Gardening: Make a list of your landscaping priorities.


This patio is framed by its plants.  For landscaping, keep the sequence of improvements in mind, especially for long-term projects.

This patio is framed by its plants. For landscaping, keep the sequence of improvements in mind, especially for long-term projects.

Special at the Star-Telegram

We spent a good part of the year getting by, recovering from the after-effects of the February cold.

We can now assess which parts of our gardens are most in need of repair, but for some of us it is a daunting task.

Who can we turn to for professional help with our landscaping? Where to find inspiring ideas?

With decades of work in the nursery and landscaping industry here in North Texas, I can offer some advice. This is the advice I would give a friend.

  • Take note of those landscapes that you really like and take photos of the parts that catch your eye the most. You might even knock on the door and ask who they used. Most people will be flattered by such a question.
  • Ask for names and references at your favorite independent garden center. They probably have a good working relationship with local landscapers. They will be happy to give you several names. Some of the most creative landscapes in North Texas are born from the minds of landscapers. They may or may not have had formal education in the field, but they have a great deal of knowledge about plants and a great idea of ​​how to combine them into attractive plantings that will mature well together.
  • Many nurseries even have their own staff who do this kind of design for a fee. Ask for addresses where you can drop by to see what their jobs are like. If they’re reluctant to share actual addresses, at least ask to see photos.
  • If the nursery has a wholesale division (probably using another entrance, often at the back), they probably work with landscaping contractors. It is the men and women who are on the front line to collect the plants and deliver them, plant them and maintain them for their customers. They don’t have their own storefronts, but they are some of the most important people in the industry. They are in your neighborhood every day. Get to know the best who are working around you. Some of them have a good grasp of basic design principles.
  • Certified Landscape Architects represent the ultimate in beautiful garden design training. They have received formal education and are licensed in Texas. If you need to have a bridge or a retaining wall built, and there’s some physics involved, they know how to design them. Plus, they include scale, proportions, balance, and even drainage – all of those things that we mere mortals might overlook.
  • However, there are two places where I find landscape architects can fail. First, some of them are not as familiar with the plants they use. They were trained in architecture schools rather than in horticulture. And second, there aren’t many landscape architects working on residential designs – at least not everyday homes.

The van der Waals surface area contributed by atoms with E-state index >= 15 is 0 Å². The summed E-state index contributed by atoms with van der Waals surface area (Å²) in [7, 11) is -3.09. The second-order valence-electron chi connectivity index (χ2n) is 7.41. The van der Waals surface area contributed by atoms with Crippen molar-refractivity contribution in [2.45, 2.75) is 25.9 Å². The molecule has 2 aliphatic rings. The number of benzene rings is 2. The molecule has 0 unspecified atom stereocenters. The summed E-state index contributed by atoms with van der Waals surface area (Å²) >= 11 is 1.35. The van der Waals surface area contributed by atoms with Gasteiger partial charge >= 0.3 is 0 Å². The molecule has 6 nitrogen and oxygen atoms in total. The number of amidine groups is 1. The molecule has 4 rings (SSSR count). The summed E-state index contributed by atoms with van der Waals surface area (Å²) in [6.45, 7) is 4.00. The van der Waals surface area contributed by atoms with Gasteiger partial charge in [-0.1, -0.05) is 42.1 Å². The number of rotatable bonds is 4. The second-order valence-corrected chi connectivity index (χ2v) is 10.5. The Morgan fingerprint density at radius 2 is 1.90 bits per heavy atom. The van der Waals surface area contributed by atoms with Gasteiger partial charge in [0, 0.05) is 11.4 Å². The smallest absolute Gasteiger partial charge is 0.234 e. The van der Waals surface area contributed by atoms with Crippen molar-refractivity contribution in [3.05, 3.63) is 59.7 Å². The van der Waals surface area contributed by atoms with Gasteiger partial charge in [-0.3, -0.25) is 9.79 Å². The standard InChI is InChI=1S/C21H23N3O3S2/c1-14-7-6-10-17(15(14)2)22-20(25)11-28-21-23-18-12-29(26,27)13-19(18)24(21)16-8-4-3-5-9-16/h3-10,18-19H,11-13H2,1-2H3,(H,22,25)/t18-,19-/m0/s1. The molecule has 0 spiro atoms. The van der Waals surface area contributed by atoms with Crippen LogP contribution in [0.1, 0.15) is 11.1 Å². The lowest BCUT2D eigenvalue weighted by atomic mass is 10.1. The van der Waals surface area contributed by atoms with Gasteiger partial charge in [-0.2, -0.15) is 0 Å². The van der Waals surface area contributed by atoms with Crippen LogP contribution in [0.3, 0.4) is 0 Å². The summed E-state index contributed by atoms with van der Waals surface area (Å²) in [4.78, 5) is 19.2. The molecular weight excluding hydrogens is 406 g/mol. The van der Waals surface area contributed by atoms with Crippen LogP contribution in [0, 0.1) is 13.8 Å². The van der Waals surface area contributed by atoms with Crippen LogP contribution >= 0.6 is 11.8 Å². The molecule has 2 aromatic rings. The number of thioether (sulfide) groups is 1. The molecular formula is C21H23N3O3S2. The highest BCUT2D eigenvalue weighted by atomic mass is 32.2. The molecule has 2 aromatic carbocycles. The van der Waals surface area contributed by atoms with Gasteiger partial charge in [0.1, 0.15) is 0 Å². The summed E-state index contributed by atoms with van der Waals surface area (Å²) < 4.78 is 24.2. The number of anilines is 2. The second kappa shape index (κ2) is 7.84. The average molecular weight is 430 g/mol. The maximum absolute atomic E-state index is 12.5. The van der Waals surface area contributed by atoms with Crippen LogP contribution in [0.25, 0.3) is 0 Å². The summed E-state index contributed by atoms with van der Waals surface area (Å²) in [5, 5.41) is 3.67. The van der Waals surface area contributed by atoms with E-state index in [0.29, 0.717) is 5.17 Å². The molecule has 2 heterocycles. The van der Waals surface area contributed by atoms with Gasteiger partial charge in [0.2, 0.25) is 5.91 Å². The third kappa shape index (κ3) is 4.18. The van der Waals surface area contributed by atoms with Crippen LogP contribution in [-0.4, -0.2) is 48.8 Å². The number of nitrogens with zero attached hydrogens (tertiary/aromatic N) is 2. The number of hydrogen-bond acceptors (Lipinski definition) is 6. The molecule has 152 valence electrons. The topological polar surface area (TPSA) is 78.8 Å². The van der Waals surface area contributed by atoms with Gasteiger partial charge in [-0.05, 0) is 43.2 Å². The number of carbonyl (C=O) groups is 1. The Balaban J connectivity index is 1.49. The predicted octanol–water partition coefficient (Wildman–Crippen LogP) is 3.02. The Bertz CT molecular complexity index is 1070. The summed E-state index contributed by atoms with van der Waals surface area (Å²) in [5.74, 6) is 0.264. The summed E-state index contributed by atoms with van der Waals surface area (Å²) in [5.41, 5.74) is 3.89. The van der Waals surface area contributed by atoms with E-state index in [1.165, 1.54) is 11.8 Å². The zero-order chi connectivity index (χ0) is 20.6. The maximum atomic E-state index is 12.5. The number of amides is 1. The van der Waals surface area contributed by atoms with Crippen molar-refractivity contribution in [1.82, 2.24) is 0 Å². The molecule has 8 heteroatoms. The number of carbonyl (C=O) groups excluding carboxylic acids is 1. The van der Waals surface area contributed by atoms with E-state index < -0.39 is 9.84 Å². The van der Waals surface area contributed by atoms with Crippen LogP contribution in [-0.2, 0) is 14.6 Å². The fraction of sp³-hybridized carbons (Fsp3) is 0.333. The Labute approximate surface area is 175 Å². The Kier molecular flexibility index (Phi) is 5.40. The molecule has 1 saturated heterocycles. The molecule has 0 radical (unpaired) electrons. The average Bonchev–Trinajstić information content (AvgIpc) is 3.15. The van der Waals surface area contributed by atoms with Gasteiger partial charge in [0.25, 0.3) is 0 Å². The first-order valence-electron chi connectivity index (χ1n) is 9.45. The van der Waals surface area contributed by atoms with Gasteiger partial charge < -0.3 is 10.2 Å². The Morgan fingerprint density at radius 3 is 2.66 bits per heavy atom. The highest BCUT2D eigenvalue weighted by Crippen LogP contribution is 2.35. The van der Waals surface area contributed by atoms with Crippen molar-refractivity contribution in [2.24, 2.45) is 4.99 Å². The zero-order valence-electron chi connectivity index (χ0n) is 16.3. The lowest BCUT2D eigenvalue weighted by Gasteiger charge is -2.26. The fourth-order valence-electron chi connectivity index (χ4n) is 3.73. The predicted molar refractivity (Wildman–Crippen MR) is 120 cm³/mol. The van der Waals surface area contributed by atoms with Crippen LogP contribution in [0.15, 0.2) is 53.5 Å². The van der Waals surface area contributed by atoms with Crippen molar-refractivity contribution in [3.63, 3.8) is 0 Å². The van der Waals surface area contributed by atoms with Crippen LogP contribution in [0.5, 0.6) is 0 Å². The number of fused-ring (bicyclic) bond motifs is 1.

Things to collect when planning your design

Fall and winter are great times to work with landscaping planners. They aren’t that busy now, so you won’t feel in such a rush. Here are some suggestions for things you will want to consider as you prepare for the first meeting.

  • Make a list of your landscaping priorities. Do you need a recreation area for children or grandchildren, or are you considering a swimming pool or greenhouse? Write it down. Have your needs changed as your family has matured? Maybe some of the old features need to be removed and replaced. Now is the time to do it. Put them on your list.
  • As mentioned, collect photos of things you like and see in other people’s gardens. Make a list of the things you don’t like about your own landscape. Remember that you are creating another “room” in your house, not just painting a green stripe around its perimeter. Take full advantage of the effort.
  • Keep in mind the sequence of upgrades. Long-term things that take years to mature or that would disrupt their surroundings if added later should be dealt with first. This list would include new landscaping (patio or terrace, walkways, fence, etc.), new grass (to be planted from next April), new trees or large shrubs, ground covers and finally annuals and perennials.
  • Take this opportunity to create new models of beds. Maybe the old shrub and groundcover beds were undersized, or maybe they were long and rectangular (visually boring). This is your chance to create a garden in style.
  • If you’ve paid close attention to what I’ve just written, you’ve seen your own number called several times during this process. Much of this planning has to start with you. Your landscape should reflect your tastes and your personality. It should fit comfortably. No matter who you hire to help you, it’s going to be a team effort, and you can be the quarterback or the receiver. Either way, you’ll need both to score the touchdown.

You can hear Neil Sperry on KLIF 570AM on Saturday afternoons from 1 p.m. to 3 p.m. and on WBAP 820 p.m. on Sunday mornings from 8 a.m. to 10 a.m. Join him at and follow him on Facebook.

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Terri S. Tomasini